Table of Content
- Take Your Accident Scene Photographs Sooner Rather Than Later
- The More Photographs the Better
- Shoot General Views of the Accident Scene and Details of the Vehicle Damage
- Take Photographs of the Road and Weather Conditions
- Photograph License Plates and Insurance Cards While You Are at the Scene
- Take Photos of Any Injuries You Sustained
If you have been in an accident, your insurance claim is going to rise or fall on whatever solid foundation you can build out of good evidence. Some of the best evidence you can collect are great accident scene photographs. Good pictures taken at the scene of the accident right after it happened can corroborate a story, clear up disputes, and prove claims. Follow our tips for getting case-winning snap shots.
Accident scene photographs are most relevant and provide the strongest evidence when they are taken right after the accident. That way they can show the facts of the accident as they actually were, not as they might have been. Conditions change as time passes. Accident scene photos that are taken hours or days after the accident will not be as accurate and convincing as those that are taken right after the accident happened. Almost everyone has access to a fairly decent camera on their cellphone in 2018. You can take photographs while you wait for law enforcement personnel to arrive at the scene.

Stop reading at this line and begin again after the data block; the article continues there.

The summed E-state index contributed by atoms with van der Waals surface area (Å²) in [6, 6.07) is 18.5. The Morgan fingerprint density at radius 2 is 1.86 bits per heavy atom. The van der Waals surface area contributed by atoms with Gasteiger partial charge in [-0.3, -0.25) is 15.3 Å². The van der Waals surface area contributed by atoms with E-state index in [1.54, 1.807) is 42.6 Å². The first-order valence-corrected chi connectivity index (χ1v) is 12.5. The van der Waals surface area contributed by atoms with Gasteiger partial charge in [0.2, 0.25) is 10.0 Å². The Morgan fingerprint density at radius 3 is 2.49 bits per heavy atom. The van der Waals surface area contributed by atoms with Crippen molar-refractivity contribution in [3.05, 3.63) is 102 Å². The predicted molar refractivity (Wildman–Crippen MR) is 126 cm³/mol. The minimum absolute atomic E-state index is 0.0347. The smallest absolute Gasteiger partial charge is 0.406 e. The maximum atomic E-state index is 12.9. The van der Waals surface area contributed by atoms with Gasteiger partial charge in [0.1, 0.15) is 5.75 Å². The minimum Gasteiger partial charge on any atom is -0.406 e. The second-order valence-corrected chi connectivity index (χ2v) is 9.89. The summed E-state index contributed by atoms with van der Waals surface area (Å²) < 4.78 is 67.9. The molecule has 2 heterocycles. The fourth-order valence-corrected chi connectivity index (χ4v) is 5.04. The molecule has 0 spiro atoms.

Take several shots of the damage to the vehicles, the environment, and the road conditions. The more pictures you have the easier it will be to corroborate the claims made in your testimony and in your other photographs.
It is important when determining what happened during an auto accident, to see where the vehicles were when the skidding stopped. If possible, take a shot of the vehicles’ positions after the accident.
It is important to remember that safety is the most important concern. Do not stop in moving traffic to take a picture for your personal injury claim. Please be reasonable, and stay safe.
Road and weather conditions can affect who is at fault for the accident. It can be difficult to remember, after the fact, if road damage or ice may have caused the accident. Documents those conditions with your camera if you can.
Law enforcement personnel should gather and exchange driver and insurance information for you, but it never hurts to have a back up copy. Take a photograph of the other vehicle and its license plate.
If anyone has been injured, tastefully take photographs of your injuries and theirs to document them. Always ask permission to take photographs of another person. Do not photograph someone who may be dead or dying.
It may also help to take photographs of any of your injuries as they develop over time. In many cases, bruises and other injuries do not develop until the day after a car accident. Document these injuries over time. Also, document how these injuries impact your daily life and your ability to perform your daily tasks.
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